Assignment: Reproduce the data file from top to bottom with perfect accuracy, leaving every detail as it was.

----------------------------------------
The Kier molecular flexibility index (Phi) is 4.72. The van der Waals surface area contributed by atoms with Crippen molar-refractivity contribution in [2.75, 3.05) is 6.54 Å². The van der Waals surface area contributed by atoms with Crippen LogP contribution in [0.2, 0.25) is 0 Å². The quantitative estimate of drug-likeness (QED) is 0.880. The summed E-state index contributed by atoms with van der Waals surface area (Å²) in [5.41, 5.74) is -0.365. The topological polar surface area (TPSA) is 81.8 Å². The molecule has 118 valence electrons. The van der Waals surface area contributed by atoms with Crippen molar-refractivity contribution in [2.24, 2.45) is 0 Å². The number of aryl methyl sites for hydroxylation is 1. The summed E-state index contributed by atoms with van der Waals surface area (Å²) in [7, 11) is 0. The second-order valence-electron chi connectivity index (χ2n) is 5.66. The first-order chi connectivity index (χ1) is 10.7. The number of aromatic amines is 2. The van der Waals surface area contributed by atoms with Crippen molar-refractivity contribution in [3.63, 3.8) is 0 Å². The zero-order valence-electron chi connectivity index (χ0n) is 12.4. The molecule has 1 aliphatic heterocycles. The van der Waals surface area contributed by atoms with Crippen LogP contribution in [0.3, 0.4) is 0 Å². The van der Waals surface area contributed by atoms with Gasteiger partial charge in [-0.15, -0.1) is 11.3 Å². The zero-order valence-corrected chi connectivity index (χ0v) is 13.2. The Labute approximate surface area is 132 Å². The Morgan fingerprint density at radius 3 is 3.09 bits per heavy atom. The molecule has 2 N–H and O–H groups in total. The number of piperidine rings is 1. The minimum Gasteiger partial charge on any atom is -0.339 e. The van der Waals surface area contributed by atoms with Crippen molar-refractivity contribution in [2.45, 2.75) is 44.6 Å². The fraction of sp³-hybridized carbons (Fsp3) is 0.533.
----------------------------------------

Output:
The Kier molecular flexibility index (Phi) is 4.72. The van der Waals surface area contributed by atoms with Crippen molar-refractivity contribution in [2.75, 3.05) is 6.54 Å². The van der Waals surface area contributed by atoms with Crippen LogP contribution in [0.2, 0.25) is 0 Å². The quantitative estimate of drug-likeness (QED) is 0.880. The summed E-state index contributed by atoms with van der Waals surface area (Å²) in [5.41, 5.74) is -0.365. The topological polar surface area (TPSA) is 81.8 Å². The molecule has 118 valence electrons. The van der Waals surface area contributed by atoms with Crippen molar-refractivity contribution in [2.24, 2.45) is 0 Å². The number of aryl methyl sites for hydroxylation is 1. The summed E-state index contributed by atoms with van der Waals surface area (Å²) in [7, 11) is 0. The second-order valence-electron chi connectivity index (χ2n) is 5.66. The first-order chi connectivity index (χ1) is 10.7. The number of aromatic amines is 2. The van der Waals surface area contributed by atoms with Crippen molar-refractivity contribution in [3.63, 3.8) is 0 Å². The zero-order valence-electron chi connectivity index (χ0n) is 12.4. The molecule has 1 aliphatic heterocycles. The van der Waals surface area contributed by atoms with Crippen LogP contribution in [0.3, 0.4) is 0 Å². The van der Waals surface area contributed by atoms with Gasteiger partial charge in [-0.15, -0.1) is 11.3 Å². The zero-order valence-corrected chi connectivity index (χ0v) is 13.2. The Labute approximate surface area is 132 Å². The Morgan fingerprint density at radius 3 is 3.09 bits per heavy atom. The molecule has 2 N–H and O–H groups in total. The number of piperidine rings is 1. The minimum Gasteiger partial charge on any atom is -0.339 e. The van der Waals surface area contributed by atoms with Crippen molar-refractivity contribution in [2.45, 2.75) is 44.6 Å². The fraction of sp³-hybridized carbons (Fsp3) is 0.533.